An Influenza Virus Entry Inhibitor Targets Class II PI3 Kinase and Synergizes with Oseltamivir

Ryan O'Hanlon, Victor H. Leyva-Grado, Marion Sourisseau, Matthew J. Evans, Megan L. Shaw

Research output: Contribution to journalArticlepeer-review

14 Scopus citations


Two classes of antivirals targeting the viral neuraminidase (NA) and endonuclease are currently the only clinically useful drugs for the treatment of influenza. However, resistance to both antivirals has been observed in clinical isolates, and there was widespread resistance to oseltamivir (an NA inhibitor) among H1N1 viruses prior to 2009. This potential for resistance and lack of diversity for antiviral targets highlights the need for new influenza antivirals with a higher barrier to resistance. In this study, we identified an antiviral compound, M85, that targets host kinases, epidermal growth factor receptor (EGFR), and phosphoinositide 3 class II β (PIK3C2β) and is not susceptible to resistance by viral mutations. M85 blocks endocytosis of influenza viruses and inhibits a broad-spectrum of viruses with minimal cytotoxicity. In vitro, we found that combinations of M85 and oseltamivir have strong synergism. In the mouse model for influenza, treatment with the combination therapy was more protective against a lethal viral challenge than oseltamivir alone, indicating that development of M85 could lead to combination therapies for influenza. Finally, through this discovery of M85 and its antiviral mechanism, we present the first description of PIK3C2β as a necessary host factor for influenza virus entry.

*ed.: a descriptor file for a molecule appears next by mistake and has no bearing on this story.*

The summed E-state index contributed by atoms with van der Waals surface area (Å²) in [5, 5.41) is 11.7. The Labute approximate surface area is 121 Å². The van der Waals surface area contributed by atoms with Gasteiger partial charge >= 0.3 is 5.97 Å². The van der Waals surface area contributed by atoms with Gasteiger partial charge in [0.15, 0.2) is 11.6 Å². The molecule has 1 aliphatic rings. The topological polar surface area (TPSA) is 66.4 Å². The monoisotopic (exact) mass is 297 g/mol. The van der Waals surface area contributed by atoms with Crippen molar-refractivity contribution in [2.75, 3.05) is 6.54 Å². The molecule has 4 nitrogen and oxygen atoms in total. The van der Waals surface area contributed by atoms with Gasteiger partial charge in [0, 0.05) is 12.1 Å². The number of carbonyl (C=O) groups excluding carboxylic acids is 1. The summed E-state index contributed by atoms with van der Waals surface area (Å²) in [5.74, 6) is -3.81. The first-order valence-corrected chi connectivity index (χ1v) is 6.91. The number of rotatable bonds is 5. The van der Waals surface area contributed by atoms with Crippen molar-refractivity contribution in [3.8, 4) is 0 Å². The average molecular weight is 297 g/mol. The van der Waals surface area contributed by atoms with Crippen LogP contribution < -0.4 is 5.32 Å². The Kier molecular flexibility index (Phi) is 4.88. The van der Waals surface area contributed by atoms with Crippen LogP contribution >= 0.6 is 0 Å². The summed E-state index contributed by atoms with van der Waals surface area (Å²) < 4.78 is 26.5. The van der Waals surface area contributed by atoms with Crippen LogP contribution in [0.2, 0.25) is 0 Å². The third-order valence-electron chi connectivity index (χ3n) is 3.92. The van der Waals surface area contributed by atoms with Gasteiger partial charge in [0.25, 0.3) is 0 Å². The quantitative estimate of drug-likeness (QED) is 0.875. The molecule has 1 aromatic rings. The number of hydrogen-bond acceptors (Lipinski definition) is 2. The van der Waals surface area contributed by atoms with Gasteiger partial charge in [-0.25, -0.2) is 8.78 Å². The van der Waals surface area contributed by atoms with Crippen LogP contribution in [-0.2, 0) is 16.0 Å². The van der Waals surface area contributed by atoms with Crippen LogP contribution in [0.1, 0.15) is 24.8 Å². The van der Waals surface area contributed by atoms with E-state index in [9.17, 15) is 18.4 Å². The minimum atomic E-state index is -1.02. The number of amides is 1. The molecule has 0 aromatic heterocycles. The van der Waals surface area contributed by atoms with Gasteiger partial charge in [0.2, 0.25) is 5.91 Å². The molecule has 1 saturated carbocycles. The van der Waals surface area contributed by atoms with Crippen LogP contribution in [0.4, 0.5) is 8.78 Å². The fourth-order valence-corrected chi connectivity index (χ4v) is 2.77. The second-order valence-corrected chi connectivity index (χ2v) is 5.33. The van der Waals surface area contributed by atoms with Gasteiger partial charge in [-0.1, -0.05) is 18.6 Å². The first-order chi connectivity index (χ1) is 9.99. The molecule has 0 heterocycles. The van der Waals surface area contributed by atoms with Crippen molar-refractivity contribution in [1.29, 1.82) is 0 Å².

Original languageEnglish
Pages (from-to)1779-1793
Number of pages15
JournalACS Infectious Diseases
Issue number10
StatePublished - 11 Oct 2019


  • antiviral drug resistance
  • antivirals
  • influenza A virus
  • kinases
  • oseltamivir
  • virus entry


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